• producer.override.bootstrap.servers in the connector configuration should point to the destination cluster (for Replicator Executable specify this in --replication.config)
  • any client configurations (security etc.) for the destination cluster should be provided in the connector configuration with prefix producer.override. (for Replicator Executable specify these in --replication.config)
  • configurations with the prefix src.kafka. and dest.kafka should be provided as usual

An example configuration for Replicator running as a connector on the source cluster can be seen below:

{
  "connector.class": "io.confluent.connect.replicator.ReplicatorSourceConnector",
  "name": "replicator",
  "producer.override.ssl.endpoint.identification.algorithm": "https",
  "producer.override.sasl.mechanism": "PLAIN",
  "producer.override.request.timeout.ms": 20000,
  "producer.override.bootstrap.servers": "destination-cluster:9092",
  "producer.override.retry.backoff.ms": 500,
  "producer.override.sasl.jaas.config": "org.apache.kafka.common.security.plain.PlainLoginModule required username=\"someUser\" password=\"somePassword\";",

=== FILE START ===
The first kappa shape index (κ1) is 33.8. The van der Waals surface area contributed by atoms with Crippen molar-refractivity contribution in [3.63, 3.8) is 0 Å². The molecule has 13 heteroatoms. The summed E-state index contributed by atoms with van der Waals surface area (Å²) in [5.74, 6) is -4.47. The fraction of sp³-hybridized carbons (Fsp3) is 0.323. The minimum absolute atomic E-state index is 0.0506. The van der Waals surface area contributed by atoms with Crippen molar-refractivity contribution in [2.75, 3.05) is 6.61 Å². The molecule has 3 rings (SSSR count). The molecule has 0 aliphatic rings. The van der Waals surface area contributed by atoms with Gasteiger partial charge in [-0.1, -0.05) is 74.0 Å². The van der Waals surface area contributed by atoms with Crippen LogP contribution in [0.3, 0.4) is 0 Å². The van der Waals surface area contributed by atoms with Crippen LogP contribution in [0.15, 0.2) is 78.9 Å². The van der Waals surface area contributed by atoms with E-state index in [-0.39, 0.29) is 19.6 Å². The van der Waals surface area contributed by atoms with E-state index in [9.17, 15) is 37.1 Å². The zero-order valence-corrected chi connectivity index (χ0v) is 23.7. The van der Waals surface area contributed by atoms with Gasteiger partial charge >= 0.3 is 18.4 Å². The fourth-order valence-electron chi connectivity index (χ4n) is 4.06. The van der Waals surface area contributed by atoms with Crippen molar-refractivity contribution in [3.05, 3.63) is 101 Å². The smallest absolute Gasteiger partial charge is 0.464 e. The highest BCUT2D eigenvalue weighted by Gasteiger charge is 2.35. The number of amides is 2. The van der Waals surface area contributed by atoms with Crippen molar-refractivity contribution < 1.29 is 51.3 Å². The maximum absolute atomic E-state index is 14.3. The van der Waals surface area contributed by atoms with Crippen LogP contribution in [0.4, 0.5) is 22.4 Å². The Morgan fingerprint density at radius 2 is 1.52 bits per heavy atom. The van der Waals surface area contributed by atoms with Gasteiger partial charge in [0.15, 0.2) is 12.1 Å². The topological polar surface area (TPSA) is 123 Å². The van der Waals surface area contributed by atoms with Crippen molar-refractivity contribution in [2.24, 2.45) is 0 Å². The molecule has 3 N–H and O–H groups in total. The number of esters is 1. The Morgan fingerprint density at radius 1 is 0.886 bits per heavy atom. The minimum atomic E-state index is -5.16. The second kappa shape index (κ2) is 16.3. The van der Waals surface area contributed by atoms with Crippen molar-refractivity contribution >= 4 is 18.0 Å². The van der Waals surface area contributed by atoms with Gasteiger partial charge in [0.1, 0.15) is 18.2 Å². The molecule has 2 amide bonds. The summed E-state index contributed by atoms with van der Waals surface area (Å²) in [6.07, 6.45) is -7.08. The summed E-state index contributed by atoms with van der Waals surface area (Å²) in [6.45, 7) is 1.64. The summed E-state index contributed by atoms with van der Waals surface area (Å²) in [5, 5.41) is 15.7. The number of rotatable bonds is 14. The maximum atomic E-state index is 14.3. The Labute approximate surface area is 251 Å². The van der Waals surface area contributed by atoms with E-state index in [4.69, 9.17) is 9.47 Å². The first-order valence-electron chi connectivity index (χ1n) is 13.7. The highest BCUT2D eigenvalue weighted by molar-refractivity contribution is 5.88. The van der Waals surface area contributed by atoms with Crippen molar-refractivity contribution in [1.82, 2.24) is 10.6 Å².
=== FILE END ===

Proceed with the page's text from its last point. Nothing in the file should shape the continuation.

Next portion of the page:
"producer.override.security.protocol": "SASL_SSL",
  "key.converter": "io.confluent.connect.replicator.util.ByteArrayConverter",
  "value.converter": "io.confluent.connect.replicator.util.ByteArrayConverter",
  "topic.whitelist": "someTopic",
  "src.kafka.bootstrap.servers": "source-cluster:9092",
  "dest.kafka.bootstrap.servers": "destination-cluster:9092",
  "dest.ssl.endpoint.identification.algorithm": "https",
  "dest.security.protocol": "SASL_SSL",
  "dest.sasl.mechanism": "PLAIN",
  "dest.sasl.jaas.config": "org.apache.kafka.common.security.plain.PlainLoginModule required username=\"someUser\" password=\"somePassword\";"
}

In this configuration Replicator is producing between clusters rather than consuming and the default producer configurations are not optimal for this. Consider adjusting the following configurations to increase the throughput of the producer flow:

  • producer.override.linger.ms=500
  • producer.override.batch.size=600000

These values are provided as a starting point only and should be further tuned to your environment and use case.

For more detail on running Replicator on the source cluster when the destination is Confluent Cloud, see Confluent Replicator to Confluent Cloud Configurations.

License Key

Without the license key, you can use Replicator Executable for a 30-day trial period. If you are a Confluent customer, you can contact customer support and ask for a Replicator license key. Then, use the key you received from Confluent support with --confluent.license command line parameter or by adding it to the confluent.license property within the replication configuration file you pass to --replication.config.

Important

From 5.5.0 onwards, Replicator will fail immediately after the license key expires, even if Replicator is running.